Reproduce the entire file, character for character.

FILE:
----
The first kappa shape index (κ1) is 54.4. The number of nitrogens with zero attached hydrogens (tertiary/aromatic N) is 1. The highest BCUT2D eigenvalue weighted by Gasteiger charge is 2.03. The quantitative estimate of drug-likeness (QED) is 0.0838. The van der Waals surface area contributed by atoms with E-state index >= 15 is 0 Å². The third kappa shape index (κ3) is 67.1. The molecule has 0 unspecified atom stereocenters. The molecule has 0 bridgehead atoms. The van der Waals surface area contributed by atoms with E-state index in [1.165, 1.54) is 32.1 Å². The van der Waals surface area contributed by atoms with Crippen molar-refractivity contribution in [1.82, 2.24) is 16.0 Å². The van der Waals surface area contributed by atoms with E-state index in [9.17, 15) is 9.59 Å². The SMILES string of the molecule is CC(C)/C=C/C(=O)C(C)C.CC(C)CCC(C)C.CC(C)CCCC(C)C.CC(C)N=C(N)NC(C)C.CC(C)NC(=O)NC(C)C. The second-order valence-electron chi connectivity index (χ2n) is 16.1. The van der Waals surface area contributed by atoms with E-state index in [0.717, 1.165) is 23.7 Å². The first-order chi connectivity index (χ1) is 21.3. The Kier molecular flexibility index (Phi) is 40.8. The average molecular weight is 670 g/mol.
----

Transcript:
The first kappa shape index (κ1) is 54.4. The number of nitrogens with zero attached hydrogens (tertiary/aromatic N) is 1. The highest BCUT2D eigenvalue weighted by Gasteiger charge is 2.03. The quantitative estimate of drug-likeness (QED) is 0.0838. The van der Waals surface area contributed by atoms with E-state index >= 15 is 0 Å². The third kappa shape index (κ3) is 67.1. The molecule has 0 unspecified atom stereocenters. The molecule has 0 bridgehead atoms. The van der Waals surface area contributed by atoms with E-state index in [1.165, 1.54) is 32.1 Å². The van der Waals surface area contributed by atoms with Crippen molar-refractivity contribution in [1.82, 2.24) is 16.0 Å². The van der Waals surface area contributed by atoms with E-state index in [9.17, 15) is 9.59 Å². The SMILES string of the molecule is CC(C)/C=C/C(=O)C(C)C.CC(C)CCC(C)C.CC(C)CCCC(C)C.CC(C)N=C(N)NC(C)C.CC(C)NC(=O)NC(C)C. The second-order valence-electron chi connectivity index (χ2n) is 16.1. The van der Waals surface area contributed by atoms with E-state index in [0.717, 1.165) is 23.7 Å². The first-order chi connectivity index (χ1) is 21.3. The Kier molecular flexibility index (Phi) is 40.8. The average molecular weight is 670 g/mol.